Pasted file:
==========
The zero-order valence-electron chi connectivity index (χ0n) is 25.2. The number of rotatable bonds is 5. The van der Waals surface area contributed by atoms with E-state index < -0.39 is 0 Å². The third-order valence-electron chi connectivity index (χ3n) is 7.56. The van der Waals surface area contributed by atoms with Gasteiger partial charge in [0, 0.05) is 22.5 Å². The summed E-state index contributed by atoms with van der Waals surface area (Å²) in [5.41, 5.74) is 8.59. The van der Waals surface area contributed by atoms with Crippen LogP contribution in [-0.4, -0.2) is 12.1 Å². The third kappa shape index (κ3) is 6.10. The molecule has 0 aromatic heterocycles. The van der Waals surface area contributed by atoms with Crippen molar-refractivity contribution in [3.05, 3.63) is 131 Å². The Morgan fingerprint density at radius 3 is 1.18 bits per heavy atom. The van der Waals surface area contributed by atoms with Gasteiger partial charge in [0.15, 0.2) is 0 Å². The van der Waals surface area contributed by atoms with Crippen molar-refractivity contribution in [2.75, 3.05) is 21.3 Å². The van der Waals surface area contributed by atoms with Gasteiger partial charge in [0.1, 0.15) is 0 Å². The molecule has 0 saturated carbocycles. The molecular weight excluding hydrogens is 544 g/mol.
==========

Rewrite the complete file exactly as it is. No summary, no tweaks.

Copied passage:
The zero-order valence-electron chi connectivity index (χ0n) is 25.2. The number of rotatable bonds is 5. The van der Waals surface area contributed by atoms with E-state index < -0.39 is 0 Å². The third-order valence-electron chi connectivity index (χ3n) is 7.56. The van der Waals surface area contributed by atoms with Gasteiger partial charge in [0, 0.05) is 22.5 Å². The summed E-state index contributed by atoms with van der Waals surface area (Å²) in [5.41, 5.74) is 8.59. The van der Waals surface area contributed by atoms with Crippen LogP contribution in [-0.4, -0.2) is 12.1 Å². The third kappa shape index (κ3) is 6.10. The molecule has 0 aromatic heterocycles. The van der Waals surface area contributed by atoms with Crippen molar-refractivity contribution in [3.05, 3.63) is 131 Å². The Morgan fingerprint density at radius 3 is 1.18 bits per heavy atom. The van der Waals surface area contributed by atoms with Gasteiger partial charge in [0.15, 0.2) is 0 Å². The van der Waals surface area contributed by atoms with Crippen molar-refractivity contribution in [2.75, 3.05) is 21.3 Å². The van der Waals surface area contributed by atoms with Gasteiger partial charge in [0.1, 0.15) is 0 Å². The molecule has 0 saturated carbocycles. The molecular weight excluding hydrogens is 544 g/mol.